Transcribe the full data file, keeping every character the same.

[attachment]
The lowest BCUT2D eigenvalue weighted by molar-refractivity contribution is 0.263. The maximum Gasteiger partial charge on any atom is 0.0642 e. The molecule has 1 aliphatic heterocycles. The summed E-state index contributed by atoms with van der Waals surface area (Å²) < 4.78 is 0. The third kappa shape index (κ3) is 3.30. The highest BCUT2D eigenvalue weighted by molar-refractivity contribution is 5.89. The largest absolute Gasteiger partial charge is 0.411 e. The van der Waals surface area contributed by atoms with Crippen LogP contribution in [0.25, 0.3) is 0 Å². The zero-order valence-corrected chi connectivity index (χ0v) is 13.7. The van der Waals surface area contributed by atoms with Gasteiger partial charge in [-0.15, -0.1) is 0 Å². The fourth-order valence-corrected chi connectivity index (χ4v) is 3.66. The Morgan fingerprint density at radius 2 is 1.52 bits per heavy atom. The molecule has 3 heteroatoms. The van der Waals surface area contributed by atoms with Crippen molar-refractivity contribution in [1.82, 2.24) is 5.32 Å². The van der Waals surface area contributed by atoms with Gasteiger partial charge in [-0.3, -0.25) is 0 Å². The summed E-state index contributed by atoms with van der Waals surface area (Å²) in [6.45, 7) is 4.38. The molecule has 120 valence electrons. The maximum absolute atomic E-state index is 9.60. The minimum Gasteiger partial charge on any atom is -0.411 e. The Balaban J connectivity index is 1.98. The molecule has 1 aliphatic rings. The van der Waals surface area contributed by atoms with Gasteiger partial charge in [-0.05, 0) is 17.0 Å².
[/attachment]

The lowest BCUT2D eigenvalue weighted by molar-refractivity contribution is 0.263. The maximum Gasteiger partial charge on any atom is 0.0642 e. The molecule has 1 aliphatic heterocycles. The summed E-state index contributed by atoms with van der Waals surface area (Å²) < 4.78 is 0. The third kappa shape index (κ3) is 3.30. The highest BCUT2D eigenvalue weighted by molar-refractivity contribution is 5.89. The largest absolute Gasteiger partial charge is 0.411 e. The van der Waals surface area contributed by atoms with Crippen LogP contribution in [0.25, 0.3) is 0 Å². The zero-order valence-corrected chi connectivity index (χ0v) is 13.7. The van der Waals surface area contributed by atoms with Gasteiger partial charge in [-0.15, -0.1) is 0 Å². The fourth-order valence-corrected chi connectivity index (χ4v) is 3.66. The Morgan fingerprint density at radius 2 is 1.52 bits per heavy atom. The molecule has 3 heteroatoms. The van der Waals surface area contributed by atoms with Crippen molar-refractivity contribution in [1.82, 2.24) is 5.32 Å². The van der Waals surface area contributed by atoms with Gasteiger partial charge in [-0.3, -0.25) is 0 Å². The summed E-state index contributed by atoms with van der Waals surface area (Å²) in [6.45, 7) is 4.38. The molecule has 120 valence electrons. The maximum absolute atomic E-state index is 9.60. The minimum Gasteiger partial charge on any atom is -0.411 e. The Balaban J connectivity index is 1.98. The molecule has 1 aliphatic rings. The van der Waals surface area contributed by atoms with Gasteiger partial charge in [-0.05, 0) is 17.0 Å².